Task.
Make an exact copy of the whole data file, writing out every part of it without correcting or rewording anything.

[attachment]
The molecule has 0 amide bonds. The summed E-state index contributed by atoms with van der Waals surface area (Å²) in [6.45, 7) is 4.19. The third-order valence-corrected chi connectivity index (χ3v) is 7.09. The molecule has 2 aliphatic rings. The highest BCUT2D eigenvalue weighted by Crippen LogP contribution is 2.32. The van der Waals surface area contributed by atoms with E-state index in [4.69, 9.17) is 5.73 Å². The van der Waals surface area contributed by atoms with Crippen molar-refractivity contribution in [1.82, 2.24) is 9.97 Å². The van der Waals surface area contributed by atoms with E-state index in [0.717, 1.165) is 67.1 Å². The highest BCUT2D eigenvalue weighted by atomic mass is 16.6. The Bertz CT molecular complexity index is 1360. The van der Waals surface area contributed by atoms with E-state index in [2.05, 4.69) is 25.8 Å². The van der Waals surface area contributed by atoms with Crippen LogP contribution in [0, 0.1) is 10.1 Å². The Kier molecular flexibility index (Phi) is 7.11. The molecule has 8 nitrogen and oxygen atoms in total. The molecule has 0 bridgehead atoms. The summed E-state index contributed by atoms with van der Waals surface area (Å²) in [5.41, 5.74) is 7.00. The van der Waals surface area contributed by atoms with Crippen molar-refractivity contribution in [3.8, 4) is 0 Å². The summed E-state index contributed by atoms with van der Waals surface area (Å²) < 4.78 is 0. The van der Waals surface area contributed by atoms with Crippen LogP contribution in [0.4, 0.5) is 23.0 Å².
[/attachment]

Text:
The molecule has 0 amide bonds. The summed E-state index contributed by atoms with van der Waals surface area (Å²) in [6.45, 7) is 4.19. The third-order valence-corrected chi connectivity index (χ3v) is 7.09. The molecule has 2 aliphatic rings. The highest BCUT2D eigenvalue weighted by Crippen LogP contribution is 2.32. The van der Waals surface area contributed by atoms with E-state index in [4.69, 9.17) is 5.73 Å². The van der Waals surface area contributed by atoms with Crippen molar-refractivity contribution in [1.82, 2.24) is 9.97 Å². The van der Waals surface area contributed by atoms with E-state index in [0.717, 1.165) is 67.1 Å². The highest BCUT2D eigenvalue weighted by atomic mass is 16.6. The Bertz CT molecular complexity index is 1360. The van der Waals surface area contributed by atoms with E-state index in [2.05, 4.69) is 25.8 Å². The van der Waals surface area contributed by atoms with Crippen LogP contribution in [0, 0.1) is 10.1 Å². The Kier molecular flexibility index (Phi) is 7.11. The molecule has 8 nitrogen and oxygen atoms in total. The molecule has 0 bridgehead atoms. The summed E-state index contributed by atoms with van der Waals surface area (Å²) in [5.41, 5.74) is 7.00. The van der Waals surface area contributed by atoms with Crippen molar-refractivity contribution in [3.8, 4) is 0 Å². The summed E-state index contributed by atoms with van der Waals surface area (Å²) < 4.78 is 0. The van der Waals surface area contributed by atoms with Crippen LogP contribution in [0.4, 0.5) is 23.0 Å².